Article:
A five-week sting operation netted 255 suspected child sex predators and identified dozens of victims, authorities announced Monday morning.
A five-week federal sting operation netted 255 suspected child sex predators - including 39 from California and at least three from the Bay Area - and identified dozens of victims. A total of 61 children were rescued as part of an old crime with a new name, "sextortion."
Some of the alleged predators are teachers and priests, officials said.
U.S. Immigration and Customs Enforcement’s Homeland Security Investigations and Internet Crimes Against Children task forces throughout the country and U.S. territories conducted the Operation iGuardian sting From May 28 through June 30. They announced the arrests on Monday morning.
ICE spokeswoman Virginia Kice told NBC Bay Area that the three suspects from the Bay Area are:
RAW VIDEO: Operation iGuardian Sting in Maryland
The massive operation to identify and rescue sexually exploited children found 61 children exploited – some by pictures and videos posted online, others abused by direct physical contact. Many of the victims were blackmailed into sending explicit photos to the predator, part of a “disturbing trend” in which predators increasingly use the Internet to get children to produce and share such material, investigators said. That phenonmenon is known as "sextortion."
“We are in the midst of a very, very serious fight against child abusers and pornographers,” ICE Director John Morton said at a news conference in Maryland. “These 255 arrests are an important blow in the fight, but we need everyone’s help.”
In addition to chatting online with minors about sex and encouraging the children to send explicit images and video, predators also attempted to set up meetings for sex.
Four of the identified victims were under the age of 3, five were ages 4 to 6, 13 were 7 to9, ten were 10 to 12, 23 were 13 to15 and six were 16 to17. A total of 42 were girls and 19 were boys.
Of those arrested, 244 were in the United States, nine were teachers and three were clergy. Four suspects are women, and 251 are men. Four people were arrested in Virginia.
Maryland’s Internet Crimes Against Children Task Force assisted federal authorities in the operation.
“Thanks to the essential support of our federal partners and the dedicated efforts of our task force members, Maryland’s Internet Crimes Against Children Task Force has had a significant impact on our fight against the Internet exploitation of children,” Maryland State Police Superintendent Col. Marcus L. Brown said in a statement on Monday. “Since 2000, Maryland’s task force has been responsible for 526 arrests of men and women who were attempting to victimize our most vulnerable citizens – our children. I applaud the dedicated members of the 61 task forces across our nation, who daily work together in cyberspace tracking down those who prey on our children.”
Authorities highlighted three significant arrests:
Jimmy Caraballo-Colon, 25, a former high school cheerleading coach and athlete from Caguas, Puerto Rico, was arrested June 4 by the HSI Puerto Rico Crimes Against Children Task Force (PRCACTF) after it was discovered by the Greenwood Village Police Department in Colorado that he was blackmailing a 17-year-old girl he met online in an anonymous Internet video chat website. Through the National Center for Missing & Exploited Children, investigators identified a second victim, a 15-year-old girl in California. Further investigation led to another 15-year-old girl in the Netherlands, and leads are currently being pursued regarding two 15 and 16-year-old girls in Australia. Investigators believe there are more than 80 potential victims who remain unidentified.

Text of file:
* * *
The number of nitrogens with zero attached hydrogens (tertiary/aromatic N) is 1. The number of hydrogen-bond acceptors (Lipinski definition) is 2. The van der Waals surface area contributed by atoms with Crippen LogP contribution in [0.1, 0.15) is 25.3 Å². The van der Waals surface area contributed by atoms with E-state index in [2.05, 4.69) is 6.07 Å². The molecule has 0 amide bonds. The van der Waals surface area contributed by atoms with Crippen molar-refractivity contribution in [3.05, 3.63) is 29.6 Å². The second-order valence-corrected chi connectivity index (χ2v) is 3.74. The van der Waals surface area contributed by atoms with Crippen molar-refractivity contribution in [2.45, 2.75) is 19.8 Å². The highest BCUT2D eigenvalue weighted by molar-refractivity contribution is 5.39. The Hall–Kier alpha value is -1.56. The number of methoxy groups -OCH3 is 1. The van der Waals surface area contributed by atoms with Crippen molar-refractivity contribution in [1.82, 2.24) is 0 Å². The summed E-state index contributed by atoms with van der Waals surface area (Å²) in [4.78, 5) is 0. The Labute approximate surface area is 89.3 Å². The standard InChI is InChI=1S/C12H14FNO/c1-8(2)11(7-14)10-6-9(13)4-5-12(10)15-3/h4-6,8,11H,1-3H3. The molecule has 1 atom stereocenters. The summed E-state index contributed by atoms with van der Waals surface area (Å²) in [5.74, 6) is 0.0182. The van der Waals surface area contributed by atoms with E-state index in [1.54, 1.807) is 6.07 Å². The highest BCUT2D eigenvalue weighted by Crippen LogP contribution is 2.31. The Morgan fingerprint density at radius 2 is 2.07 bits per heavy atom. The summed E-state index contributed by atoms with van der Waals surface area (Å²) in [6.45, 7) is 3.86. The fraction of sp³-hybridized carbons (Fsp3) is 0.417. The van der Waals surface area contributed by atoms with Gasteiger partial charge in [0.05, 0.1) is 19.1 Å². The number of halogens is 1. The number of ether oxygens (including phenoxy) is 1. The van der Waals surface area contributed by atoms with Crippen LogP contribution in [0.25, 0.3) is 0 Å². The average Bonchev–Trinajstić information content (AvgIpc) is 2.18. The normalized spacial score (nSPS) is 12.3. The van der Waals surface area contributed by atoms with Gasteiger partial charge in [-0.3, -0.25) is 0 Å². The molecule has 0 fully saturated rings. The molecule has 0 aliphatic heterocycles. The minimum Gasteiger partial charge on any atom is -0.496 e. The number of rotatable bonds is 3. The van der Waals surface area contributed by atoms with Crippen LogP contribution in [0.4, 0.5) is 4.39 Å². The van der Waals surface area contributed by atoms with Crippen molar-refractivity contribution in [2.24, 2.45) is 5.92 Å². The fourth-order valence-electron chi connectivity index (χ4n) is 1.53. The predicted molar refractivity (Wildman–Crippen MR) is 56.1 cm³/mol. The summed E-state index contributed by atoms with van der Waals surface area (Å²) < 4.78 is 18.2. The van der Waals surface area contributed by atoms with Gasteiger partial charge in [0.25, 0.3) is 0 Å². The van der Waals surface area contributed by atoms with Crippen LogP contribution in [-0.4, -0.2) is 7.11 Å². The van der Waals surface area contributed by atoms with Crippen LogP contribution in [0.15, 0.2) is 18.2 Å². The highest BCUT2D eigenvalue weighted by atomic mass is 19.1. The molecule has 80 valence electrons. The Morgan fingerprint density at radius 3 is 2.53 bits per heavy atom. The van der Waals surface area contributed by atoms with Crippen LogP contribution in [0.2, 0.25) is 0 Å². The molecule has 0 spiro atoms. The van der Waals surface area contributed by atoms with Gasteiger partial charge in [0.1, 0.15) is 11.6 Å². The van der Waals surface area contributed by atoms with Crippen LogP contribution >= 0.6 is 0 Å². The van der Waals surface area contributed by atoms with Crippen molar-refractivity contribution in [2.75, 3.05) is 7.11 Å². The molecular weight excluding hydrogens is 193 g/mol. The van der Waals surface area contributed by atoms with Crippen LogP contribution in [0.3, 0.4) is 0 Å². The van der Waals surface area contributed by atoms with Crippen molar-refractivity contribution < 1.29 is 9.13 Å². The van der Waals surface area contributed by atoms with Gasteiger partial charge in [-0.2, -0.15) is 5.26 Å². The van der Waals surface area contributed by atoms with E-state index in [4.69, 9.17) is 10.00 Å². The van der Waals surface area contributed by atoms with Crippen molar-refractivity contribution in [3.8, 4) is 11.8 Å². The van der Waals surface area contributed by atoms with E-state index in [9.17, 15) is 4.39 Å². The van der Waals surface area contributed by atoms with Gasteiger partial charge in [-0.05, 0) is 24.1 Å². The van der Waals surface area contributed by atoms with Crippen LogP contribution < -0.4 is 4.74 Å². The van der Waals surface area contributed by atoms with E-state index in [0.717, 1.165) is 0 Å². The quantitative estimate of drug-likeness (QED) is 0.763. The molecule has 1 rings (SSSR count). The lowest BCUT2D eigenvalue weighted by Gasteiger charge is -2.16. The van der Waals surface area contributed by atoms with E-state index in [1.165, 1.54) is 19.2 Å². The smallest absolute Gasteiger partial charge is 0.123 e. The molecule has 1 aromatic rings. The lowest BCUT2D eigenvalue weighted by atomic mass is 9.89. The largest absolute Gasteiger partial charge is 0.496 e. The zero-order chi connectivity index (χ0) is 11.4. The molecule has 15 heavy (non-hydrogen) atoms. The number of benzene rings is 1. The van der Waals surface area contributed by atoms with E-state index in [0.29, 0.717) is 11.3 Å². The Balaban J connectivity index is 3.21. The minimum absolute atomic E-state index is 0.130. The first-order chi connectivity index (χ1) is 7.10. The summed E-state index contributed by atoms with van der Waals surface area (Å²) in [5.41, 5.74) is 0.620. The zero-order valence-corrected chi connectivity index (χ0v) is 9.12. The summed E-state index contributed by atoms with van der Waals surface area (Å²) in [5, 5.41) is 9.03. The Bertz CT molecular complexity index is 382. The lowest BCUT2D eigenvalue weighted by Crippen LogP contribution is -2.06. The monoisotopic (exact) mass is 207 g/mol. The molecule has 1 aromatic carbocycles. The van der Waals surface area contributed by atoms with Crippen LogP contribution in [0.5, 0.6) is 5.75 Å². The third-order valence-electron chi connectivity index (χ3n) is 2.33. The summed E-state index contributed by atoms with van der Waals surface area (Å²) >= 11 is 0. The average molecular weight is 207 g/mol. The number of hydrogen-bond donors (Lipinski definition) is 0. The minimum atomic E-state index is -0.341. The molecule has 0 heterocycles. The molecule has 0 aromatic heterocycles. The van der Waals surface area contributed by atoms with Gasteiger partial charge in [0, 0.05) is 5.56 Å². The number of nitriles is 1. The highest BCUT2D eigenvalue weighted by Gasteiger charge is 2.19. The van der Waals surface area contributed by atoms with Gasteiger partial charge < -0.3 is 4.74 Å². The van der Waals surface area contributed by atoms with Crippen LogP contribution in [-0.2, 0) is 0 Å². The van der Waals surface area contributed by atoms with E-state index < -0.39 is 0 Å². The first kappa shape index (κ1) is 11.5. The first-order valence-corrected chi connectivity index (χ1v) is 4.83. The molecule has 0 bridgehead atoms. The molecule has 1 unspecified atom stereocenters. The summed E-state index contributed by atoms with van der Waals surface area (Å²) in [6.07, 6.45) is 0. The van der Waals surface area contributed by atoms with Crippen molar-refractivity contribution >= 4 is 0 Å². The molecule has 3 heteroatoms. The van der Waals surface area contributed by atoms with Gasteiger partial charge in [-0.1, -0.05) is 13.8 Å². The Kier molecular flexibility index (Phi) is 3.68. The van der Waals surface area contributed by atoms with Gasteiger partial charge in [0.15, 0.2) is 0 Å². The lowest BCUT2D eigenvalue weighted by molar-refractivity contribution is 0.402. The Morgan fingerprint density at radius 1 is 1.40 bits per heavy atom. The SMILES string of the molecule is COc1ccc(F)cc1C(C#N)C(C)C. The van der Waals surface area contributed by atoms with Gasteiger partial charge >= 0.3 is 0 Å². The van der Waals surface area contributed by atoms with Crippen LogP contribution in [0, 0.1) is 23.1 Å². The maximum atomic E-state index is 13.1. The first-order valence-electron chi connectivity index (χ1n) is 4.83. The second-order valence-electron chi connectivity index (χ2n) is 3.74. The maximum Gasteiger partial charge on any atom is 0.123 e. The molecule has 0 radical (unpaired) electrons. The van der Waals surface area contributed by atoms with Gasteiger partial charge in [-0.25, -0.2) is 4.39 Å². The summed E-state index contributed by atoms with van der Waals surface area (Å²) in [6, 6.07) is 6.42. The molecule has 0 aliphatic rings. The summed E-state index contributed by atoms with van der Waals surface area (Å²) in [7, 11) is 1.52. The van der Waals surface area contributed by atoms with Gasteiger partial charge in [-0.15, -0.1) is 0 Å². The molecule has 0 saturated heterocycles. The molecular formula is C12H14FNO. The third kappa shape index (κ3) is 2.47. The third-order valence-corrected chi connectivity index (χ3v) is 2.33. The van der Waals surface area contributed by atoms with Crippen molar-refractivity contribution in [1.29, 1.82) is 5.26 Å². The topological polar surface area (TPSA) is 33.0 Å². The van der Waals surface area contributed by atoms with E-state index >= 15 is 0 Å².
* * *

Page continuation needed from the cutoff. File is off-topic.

John David Boyle, 49, a former middle school teacher from Glendora, Calif., was arrested June 5, during an undercover sting operation in his classroom, by HSI Los Angeles and the multi-agency ICAC. Boyle has been indicted and charged with enticement of a minor to engage in sexual activity over the Internet. He has also been charged with advertisement of online child pornography, as well as distribution, receipt and attempted receipt and possession of child pornography. Believing the undercover investigator shared his sexual interest in young boys, Boyle allegedly set up an in-person meeting in his middle school classroom for the purpose of engaging in sexual activity while watching child pornography. Investigators have identified a 14-year-old boy who was a victim of sexual contact with the defendant and believe that there are additional victims in this ongoing case.
Eduardo Arturo Romero Barrios, a Mexican national, 33, was arrested June 26, by the Mexican Attorney General’s Office with the assistance of the Mexican Federal Police in Monterrey, Mexico. The arrest followed a lead by HSI Mexico City and the National Center for Missing & Exploited Children from a social media provider about a user who was pretending to be a young teenage girl in order to elicit provocative images from minors via the social networking site. Romero Barrios was then extorting the minors to provide more sexually explicit material by threatening to expose the images he had acquired from them throughout the Internet. Investigators – with the assistance of HSI Little Rock and the Arkansas Area 4 ICAC – have identified two victims, boys ages 11 and 13 in Arkansas, and are pursuing leads into at least three other children: a 10-year old Kentucky girl, and two others in Australia and the Ukraine. Investigators believe there are other potential victims who Barrios may have exploited.
In fiscal year 2013, ICE’s Homeland Security Investigations has arrested 1,674 suspected child predators. Over the past 10 years, operations like iGuardian have helped authorities arrest 10,000 people.